Nairobi, Kenya (PANA) – The fear of violence, arrest, and deportation is driving many of the 163,000 Burundian refugees and asylum seekers in Tanzania out of the country, Human Rights Watch said on Thursday.
Tanzanian authorities have also made it very difficult for the United Nations refugee agency to properly check whether hundreds of refugees’ recent decision to return to Burundi was voluntary, the human rights watchdog said.
It noted that in October and November 2019, Tanzanian officials specifically targeted parts of the Burundian refugee population whose insecure legal status and lack of access to aid make them particularly vulnerable to coerced return to Burundi.
The actions come after the Tanzanian president, John Magufuli, said on 11 October that Burundian refugees should “go home”.
“Refugees say police abuses, insecurity in Tanzania’s refugee camps, and deportation threats drove them out of the country,” said Bill Frelick,, refugee rights director at Human Rights Watch. “Tanzania should reverse course before it ends up unlawfully coercing thousands more to leave.”
Human Rights Watch said in mid-November, it interviewed 20 Burundian refugees in Uganda who described the pressure that caused them to leave Tanzania between August 2018 and October 2019.
Seven returned to Burundi but said they then fled to Uganda to escape members of the Burundian ruling party’s youth league, the Imbonerakure, who threatened, intimidated, or arbitrarily arrested them. Thirteen went directly to Uganda.
Refugees said their reasons for leaving Tanzania include fear of getting caught up in a spate of arrests, and alleged disappearances and killings in or near refugee camps and fear of suspected members of the Imbonerakure and of abusive Burundian refugees working with Tanzanian police on camp security.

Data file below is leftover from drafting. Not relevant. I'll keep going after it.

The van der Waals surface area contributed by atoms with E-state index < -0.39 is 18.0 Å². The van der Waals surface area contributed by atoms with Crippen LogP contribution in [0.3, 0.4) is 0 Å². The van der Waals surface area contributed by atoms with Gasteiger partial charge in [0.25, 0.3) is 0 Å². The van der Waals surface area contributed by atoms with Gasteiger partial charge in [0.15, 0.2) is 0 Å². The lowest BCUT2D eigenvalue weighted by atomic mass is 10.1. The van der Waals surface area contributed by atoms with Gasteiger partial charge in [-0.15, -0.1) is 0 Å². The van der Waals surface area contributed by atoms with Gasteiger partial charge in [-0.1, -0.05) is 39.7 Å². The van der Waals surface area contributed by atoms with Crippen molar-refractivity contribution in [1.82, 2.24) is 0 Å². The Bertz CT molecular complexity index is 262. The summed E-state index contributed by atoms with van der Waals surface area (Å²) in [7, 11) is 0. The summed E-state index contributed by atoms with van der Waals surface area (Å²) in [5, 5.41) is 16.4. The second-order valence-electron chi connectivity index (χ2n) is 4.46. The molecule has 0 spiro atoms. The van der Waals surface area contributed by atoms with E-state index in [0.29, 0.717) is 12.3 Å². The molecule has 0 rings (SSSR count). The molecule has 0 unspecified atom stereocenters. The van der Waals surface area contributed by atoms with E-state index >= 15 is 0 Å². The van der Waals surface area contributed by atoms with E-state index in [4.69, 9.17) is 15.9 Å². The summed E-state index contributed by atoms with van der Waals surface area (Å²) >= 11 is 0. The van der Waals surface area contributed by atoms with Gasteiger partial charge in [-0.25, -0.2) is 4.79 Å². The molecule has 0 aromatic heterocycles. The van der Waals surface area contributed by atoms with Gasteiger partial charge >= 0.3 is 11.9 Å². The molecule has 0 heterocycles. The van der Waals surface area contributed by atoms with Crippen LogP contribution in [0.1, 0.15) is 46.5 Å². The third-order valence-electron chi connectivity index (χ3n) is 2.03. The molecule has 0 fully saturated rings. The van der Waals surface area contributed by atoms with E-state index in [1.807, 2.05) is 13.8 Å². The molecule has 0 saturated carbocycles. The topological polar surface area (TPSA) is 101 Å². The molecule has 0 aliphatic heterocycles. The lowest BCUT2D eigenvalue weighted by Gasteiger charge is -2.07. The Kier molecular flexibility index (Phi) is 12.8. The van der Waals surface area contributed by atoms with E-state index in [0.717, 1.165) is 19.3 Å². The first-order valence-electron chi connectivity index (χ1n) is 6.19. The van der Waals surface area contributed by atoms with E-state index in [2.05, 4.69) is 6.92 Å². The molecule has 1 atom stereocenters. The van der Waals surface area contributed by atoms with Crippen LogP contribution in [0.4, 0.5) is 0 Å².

They also cited the government’s threats to deport Burundian refugees, the closing and destruction of markets, restrictions on commercial activities, and lack of access to services in the camps and freedom of movement.
The statement said on 3 December, Tanzanian Home Affairs Minister Kangi Lugola denied that the government is "expelling" refugees, and said the Tanzanian and Burundian authorities “merely mobilise, to encourage those who are ready to return on their own accord, to go back”.
A 6 December Human Rights Watch report documented widespread abuses by members of the youth league, often working with local Burundian administrators.
The UN High Commissioner for Refugees (UNHCR) said in August that conditions in Burundi were not safe or stable enough for it to encourage refugees to return, and that it would only facilitate voluntary returns.
The 1951 Refugee Convention and the 1969 African Refugee Convention prohibit refoulement, the return of refugees in any manner whatsoever to places where their lives or freedom would be threatened.
UNHCR says that refoulement occurs not only when a government directly rejects or expels a refugee, but also when indirect pressure is so intense that it leads people to believe they have no option but to return to a country where they face a serious risk of harm.
Human Rights Watch said between September 2017 and the end of October 2019, 78,380 Burundians – about 725 a week – left Tanzania under an agreement between Burundi, Tanzania, and the UNHCR, which tasks UNHCR with conducting detailed interviews with refugees to ensure they are leaving Tanzania voluntarily.
The number is well below the target of 2,000 a week Tanzania and Burundi agreed on in March 2018. A 24 August, 2019 agreement between Tanzania and Burundi says all the refugees “are to return to their country of origin whether voluntarily or not” by December 31.
A government’s duty to protect refugee rights should not be assessed based on statistics but on a case-by-case basis, Human Rights Watch said.
The fact that some or many refugees can stay in a host country is not evidence that those who leave do so voluntarily or that they did not leave due to coercion.
-0- PANA MA 12Dec2019